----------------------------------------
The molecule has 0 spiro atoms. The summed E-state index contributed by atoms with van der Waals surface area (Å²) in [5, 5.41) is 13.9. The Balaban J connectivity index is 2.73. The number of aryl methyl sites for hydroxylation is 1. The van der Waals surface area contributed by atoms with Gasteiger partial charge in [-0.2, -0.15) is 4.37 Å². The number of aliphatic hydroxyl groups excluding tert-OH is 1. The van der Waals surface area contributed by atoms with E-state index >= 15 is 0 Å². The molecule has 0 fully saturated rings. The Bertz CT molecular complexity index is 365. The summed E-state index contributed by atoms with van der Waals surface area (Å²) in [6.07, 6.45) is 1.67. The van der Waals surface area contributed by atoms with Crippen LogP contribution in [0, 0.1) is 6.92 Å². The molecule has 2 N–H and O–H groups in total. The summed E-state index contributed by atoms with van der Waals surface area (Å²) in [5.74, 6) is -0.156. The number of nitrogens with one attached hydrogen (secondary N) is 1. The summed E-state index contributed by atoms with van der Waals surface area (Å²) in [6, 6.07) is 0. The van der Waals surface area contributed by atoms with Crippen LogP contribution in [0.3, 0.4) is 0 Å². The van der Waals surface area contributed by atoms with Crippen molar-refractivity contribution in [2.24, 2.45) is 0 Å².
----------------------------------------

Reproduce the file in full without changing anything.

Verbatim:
The molecule has 0 spiro atoms. The summed E-state index contributed by atoms with van der Waals surface area (Å²) in [5, 5.41) is 13.9. The Balaban J connectivity index is 2.73. The number of aryl methyl sites for hydroxylation is 1. The van der Waals surface area contributed by atoms with Gasteiger partial charge in [-0.2, -0.15) is 4.37 Å². The number of aliphatic hydroxyl groups excluding tert-OH is 1. The van der Waals surface area contributed by atoms with E-state index >= 15 is 0 Å². The molecule has 0 fully saturated rings. The Bertz CT molecular complexity index is 365. The summed E-state index contributed by atoms with van der Waals surface area (Å²) in [6.07, 6.45) is 1.67. The van der Waals surface area contributed by atoms with Crippen LogP contribution in [0, 0.1) is 6.92 Å². The molecule has 2 N–H and O–H groups in total. The summed E-state index contributed by atoms with van der Waals surface area (Å²) in [5.74, 6) is -0.156. The number of nitrogens with one attached hydrogen (secondary N) is 1. The summed E-state index contributed by atoms with van der Waals surface area (Å²) in [6, 6.07) is 0. The van der Waals surface area contributed by atoms with Crippen LogP contribution in [0.3, 0.4) is 0 Å². The van der Waals surface area contributed by atoms with Crippen molar-refractivity contribution in [2.24, 2.45) is 0 Å².